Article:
Understanding Dog Body Language

In order to fully understand your dog or a dog you're working with, you need to understand their body language. This is the way a dog 'talks' to you or has a conversation with you essentially. It's their primary method of communication.

You can gain at least a general sense of how a dog is feeling simply based on observation. Be sure to pay close attention. Dogs DO speak to those who listen. 

RELAXED DOG BODY LANGUAGE:

When your dog is relaxed, his body will tell you like this: 

  • Open mouth (relaxed, not showing teeth)
  • Ears up 
  • Relaxed stance
  • 'Loose' in their sit/stand/walk
  • Head held high
  • Relaxed tail 

ALERT BODY LANGUAGE

When your dog is alert (looking for something, going after something, etc), she will likely display:

  • Forward-facing ears (to help her hear what's going on)
  • Horizontal tail (Ready to go!)
  • Large, open eyes
  • Closed mouth
  • Standing slightly forward with extra weight on the front paws (ready to run)
  • Tail wagging slowly (curiosity)

FEARFUL, AGGRESSIVE BODY LANGUAGE

This is where many dog lovers get confused. There's a difference between fearful aggression and dominant aggression. If your dog is being aggressive due to fear, you'll likely see the following in her body language:

  • Lowered body 
  • Wrinkled nose
  • Dilated pupils
  • Ears back (indicating fear)
  • Fur raised on the back 
  • Mouth pulled back to show teeth

DOMINANT AGGRESSIVE BODY LANGUAGE

Unlike fearful aggression, if your dog is acting out due to dominance, she is likely challenging another dog, animal, or person. The signs of dominant aggression are as follows:

  • Wrinkled nose
  • Wrinkled forehead
  • Ears far forward
  • Showing teeth
  • Raised tail
  • Raised fur throughout top of body and tail
  • Stiff stance (stiff like a board- not backing down)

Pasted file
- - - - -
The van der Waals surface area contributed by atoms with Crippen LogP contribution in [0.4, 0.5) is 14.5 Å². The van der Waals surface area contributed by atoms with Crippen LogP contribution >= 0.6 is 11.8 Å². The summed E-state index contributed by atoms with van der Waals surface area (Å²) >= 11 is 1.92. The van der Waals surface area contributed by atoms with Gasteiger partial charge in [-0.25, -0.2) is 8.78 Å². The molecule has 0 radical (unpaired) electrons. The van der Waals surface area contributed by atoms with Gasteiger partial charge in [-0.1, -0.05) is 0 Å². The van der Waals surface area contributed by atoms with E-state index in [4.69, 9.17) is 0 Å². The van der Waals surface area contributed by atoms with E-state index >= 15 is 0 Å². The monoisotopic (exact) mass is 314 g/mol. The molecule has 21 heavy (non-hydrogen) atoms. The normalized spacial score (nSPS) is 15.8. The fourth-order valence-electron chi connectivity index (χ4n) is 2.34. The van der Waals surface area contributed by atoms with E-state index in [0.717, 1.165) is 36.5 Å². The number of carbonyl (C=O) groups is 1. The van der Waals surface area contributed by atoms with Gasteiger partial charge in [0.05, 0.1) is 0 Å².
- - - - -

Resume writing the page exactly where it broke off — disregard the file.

WORRIED/STRESSED DOG BODY LANGUAGE

If your dog is afraid of something, she will likely display the following body language:

  • Ears back
  • Smooth fur
  • Indirect eye contact
  • Raised paw (one raised paw)
  • Lowered body
  • Tail down

SUBMISSIVE DOG BODY LANGUAGE

If your dog is being submissive, you may notice the following:

  • Urination (be patient; do not become angry as this will make the environment more stressful)
  • Laying on back
  • Tail tucked
  • Partially closed eyes
  • Head turned
  • Exposing throat and abdomen (to show you she is not a threat)

RELATED READING: Is Your Dog Nervous At Doggy Daycare?

PLAYFUL BODY LANGUAGE

If your dog is feeling playful, you may notice the following body language:

  • Rump and tail up in the air
  • Lowered front
  • Ears up
  • Dilated pupils
  • Mouth open with tongue exposed
  • Hopping

This is obviously the most well-known because most dogs make sure we know when they are happy. 

FULLY UNDERSTAND YOUR DOG

We encourage you to learn more on your own. Review several videos and take a look at infographics to see what each stance looks like. Test yourself. Observe your own dog; what do you see?

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